Album Review: Isle of Dogs – Original Soundtrack

While Wes Anderson’s visual style have been the primary calling card of his impressive career, an important secondary element has been the utilisation of great soundtracks and scores on his films.

The soundtrack to Anderson’s latest film, Isle of Dogs, once again sees Alexandre Desplat do the lions-share of soundtrack duty. Desplat has been contributing to Anderson’s work as far back as 2009’s Fantastic Mr. Fox, and has become a crucial element to the experience of going to see a Wes Anderson film.

Largely instrumental with the exception of a pair of vocal tracks, this soundtrack as evocative yet quirky, which given the nature of Anderson’s craft and the idiosyncratic plot of the film, is utterly fitting, which is probably why Desplat has been Anderson’s go-to composer for the best part of a decade. Desplat isn’t the sole artist here though, as the work of Kaoru Watanabe is featured a couple of times, and both Sauter-Finegan Orchestra and The West Coast Pop Art Experimental Band are responsible for key tracks in the soundtrack.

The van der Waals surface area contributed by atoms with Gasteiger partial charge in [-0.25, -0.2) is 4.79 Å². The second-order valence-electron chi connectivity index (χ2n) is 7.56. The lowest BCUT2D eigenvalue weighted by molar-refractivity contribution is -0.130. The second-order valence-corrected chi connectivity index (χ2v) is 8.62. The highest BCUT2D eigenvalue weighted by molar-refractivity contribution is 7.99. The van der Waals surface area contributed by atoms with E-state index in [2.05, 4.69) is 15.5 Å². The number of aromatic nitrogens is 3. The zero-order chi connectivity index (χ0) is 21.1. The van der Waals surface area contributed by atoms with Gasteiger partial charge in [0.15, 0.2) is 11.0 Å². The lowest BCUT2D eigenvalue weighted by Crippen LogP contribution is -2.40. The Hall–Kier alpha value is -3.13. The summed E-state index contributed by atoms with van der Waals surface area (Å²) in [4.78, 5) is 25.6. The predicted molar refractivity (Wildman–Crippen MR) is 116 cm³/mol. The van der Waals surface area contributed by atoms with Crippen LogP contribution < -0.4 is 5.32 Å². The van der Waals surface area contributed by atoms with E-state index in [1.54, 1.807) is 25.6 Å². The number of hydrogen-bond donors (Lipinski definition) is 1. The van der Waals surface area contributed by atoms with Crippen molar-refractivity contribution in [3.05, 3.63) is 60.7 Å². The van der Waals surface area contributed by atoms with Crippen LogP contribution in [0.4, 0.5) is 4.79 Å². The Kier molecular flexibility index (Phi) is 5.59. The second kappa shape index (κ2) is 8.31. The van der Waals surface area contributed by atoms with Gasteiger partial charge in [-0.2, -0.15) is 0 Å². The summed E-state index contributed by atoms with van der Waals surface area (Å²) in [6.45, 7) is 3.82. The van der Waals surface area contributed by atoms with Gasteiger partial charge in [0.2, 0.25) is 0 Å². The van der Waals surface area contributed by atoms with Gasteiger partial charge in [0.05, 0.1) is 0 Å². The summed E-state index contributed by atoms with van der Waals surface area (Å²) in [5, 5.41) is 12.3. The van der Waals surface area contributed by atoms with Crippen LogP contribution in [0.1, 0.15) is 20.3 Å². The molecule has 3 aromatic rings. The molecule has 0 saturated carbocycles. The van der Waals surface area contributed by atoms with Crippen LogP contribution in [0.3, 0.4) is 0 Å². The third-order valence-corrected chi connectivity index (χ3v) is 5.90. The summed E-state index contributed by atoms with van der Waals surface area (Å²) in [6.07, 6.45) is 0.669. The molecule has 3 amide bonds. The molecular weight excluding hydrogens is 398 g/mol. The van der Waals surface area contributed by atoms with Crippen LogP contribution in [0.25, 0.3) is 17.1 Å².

Rhythm-heavy numbers and massed choral vocals dominate the Isle of Dogs soundtrack, which provides it with an international feel, which is also dense and occasionally foreboding. It’s a soundtrack which eludes to peril and danger without trying to hit you in the face with it, and as such it has an unescapable ‘Wes Anderson’ feel about it, which given the film it is soundtracking, means it is job done for Alexandre Desplat.

The Original Soundtrack to Isle of Dogs is released on 30 March.

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